Today, however, the plate of chicken lollipops was virtually untouched. Only one had a bite taken out of it. Inspector Hadpude ordered a second whisky. The money — some folded notes, some half-open and looking like the note was frozen in the middle of trying to do a stomach crunch — sat unsorted and ignored and a few opened envelopes were scattered on the table. All of Hadpude’s attention was on the photographs that he had on the table. He finished what was left of the whisky in his glass. One of the envelopes, instead of having money inside, had spilled photos of some Muslim woman. There was some money in there, but it was small change. Literally. It was chillar, coins with one and two marked on them, and from foreign countries. Nine photos and foreign chillar. Hadpude cursed himself for having given Lad the watch. He bit into another chicken lollipop. If only he could figure out which bastard Bihari paanwallah had given them this envelope, he’d teach the little runt a lesson the bastard wouldn’t forget.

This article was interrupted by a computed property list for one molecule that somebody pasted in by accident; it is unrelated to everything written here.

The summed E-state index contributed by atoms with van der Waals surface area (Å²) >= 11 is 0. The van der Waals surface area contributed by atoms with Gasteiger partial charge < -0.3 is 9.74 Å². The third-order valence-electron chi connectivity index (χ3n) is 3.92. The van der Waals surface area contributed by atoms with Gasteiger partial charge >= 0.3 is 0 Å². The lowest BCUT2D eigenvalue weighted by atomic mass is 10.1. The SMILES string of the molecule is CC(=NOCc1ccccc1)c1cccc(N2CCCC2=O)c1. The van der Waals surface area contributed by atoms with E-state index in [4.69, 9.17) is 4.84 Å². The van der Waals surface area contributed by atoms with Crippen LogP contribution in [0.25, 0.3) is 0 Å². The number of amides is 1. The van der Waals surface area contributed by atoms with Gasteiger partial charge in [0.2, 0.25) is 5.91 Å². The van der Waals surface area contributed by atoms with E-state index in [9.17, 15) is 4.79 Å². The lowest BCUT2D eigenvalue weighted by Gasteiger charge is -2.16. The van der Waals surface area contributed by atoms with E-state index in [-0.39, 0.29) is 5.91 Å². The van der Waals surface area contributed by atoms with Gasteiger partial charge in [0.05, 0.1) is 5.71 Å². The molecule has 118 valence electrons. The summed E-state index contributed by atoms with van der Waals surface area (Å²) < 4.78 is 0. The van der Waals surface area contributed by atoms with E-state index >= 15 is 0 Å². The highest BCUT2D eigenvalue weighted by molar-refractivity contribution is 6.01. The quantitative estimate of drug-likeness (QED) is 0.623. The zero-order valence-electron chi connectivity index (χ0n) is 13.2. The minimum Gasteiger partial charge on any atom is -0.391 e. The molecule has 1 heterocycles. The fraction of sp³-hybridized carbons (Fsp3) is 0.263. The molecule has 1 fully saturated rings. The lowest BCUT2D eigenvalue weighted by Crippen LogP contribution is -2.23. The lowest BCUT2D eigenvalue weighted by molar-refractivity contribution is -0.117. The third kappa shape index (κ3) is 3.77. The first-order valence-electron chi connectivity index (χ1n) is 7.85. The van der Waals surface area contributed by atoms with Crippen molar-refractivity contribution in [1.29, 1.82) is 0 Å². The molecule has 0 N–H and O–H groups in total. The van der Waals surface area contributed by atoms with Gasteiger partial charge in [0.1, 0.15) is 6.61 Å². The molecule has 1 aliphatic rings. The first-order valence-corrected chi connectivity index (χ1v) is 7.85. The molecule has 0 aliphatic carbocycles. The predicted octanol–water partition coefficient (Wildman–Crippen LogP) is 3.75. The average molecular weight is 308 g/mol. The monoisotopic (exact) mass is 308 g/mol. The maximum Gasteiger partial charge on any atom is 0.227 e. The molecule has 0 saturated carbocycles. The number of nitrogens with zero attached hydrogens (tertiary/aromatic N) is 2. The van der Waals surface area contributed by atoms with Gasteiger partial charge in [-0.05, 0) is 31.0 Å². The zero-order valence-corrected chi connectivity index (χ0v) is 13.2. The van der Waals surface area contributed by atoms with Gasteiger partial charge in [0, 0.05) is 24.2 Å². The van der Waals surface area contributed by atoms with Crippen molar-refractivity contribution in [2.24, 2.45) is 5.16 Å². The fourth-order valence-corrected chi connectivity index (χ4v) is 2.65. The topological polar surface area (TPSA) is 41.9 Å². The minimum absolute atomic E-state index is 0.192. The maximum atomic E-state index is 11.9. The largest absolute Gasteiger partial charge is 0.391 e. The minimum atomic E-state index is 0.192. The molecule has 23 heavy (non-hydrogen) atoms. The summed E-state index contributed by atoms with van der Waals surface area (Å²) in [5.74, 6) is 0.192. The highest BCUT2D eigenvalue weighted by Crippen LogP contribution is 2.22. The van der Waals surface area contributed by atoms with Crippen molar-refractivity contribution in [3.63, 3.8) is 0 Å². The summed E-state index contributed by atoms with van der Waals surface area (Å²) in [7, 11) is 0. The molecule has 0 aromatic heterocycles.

Then again, it may not have been one of the paanwallahs. What paanwallah kept foreign chillar? Maybe it was one of the restaurants or one of the drivers. Hadpude tried to remember who had given them this envelope. There was nothing distinctive about it. It was white, it was creased. All the restaurants and bars in their beat gave Hadpude and Lad their money in envelopes like this because Hadpude had explained that he was an organised man, not some uncouth illiterate who just stuffs cash in his pockets. In fact, Lad was instructed to carry a few envelopes in his back pocket. That way, even if someone, like Babua, didn’t have an envelope, his contribution would still have an envelope to go into. Which made the whole process of bribe taking much more elegant, Hadpude felt. Unfortunately, that elegance was of little consequence at the moment because it meant there was no way Hadpude could tell who had given him photos of a girl in a damned burkha instead of a bribe. He imagined Lad taking that watch to one of those traders who had Saudi connections and selling it for Rs 10, 000. Maybe more. While he had a faceless bitch in multicoloured burkha. Who the hell wears a red burkha anyway? Suddenly, Hadpude couldn’t bear to count his money. He stuffed it all into one envelope and put it in his bag.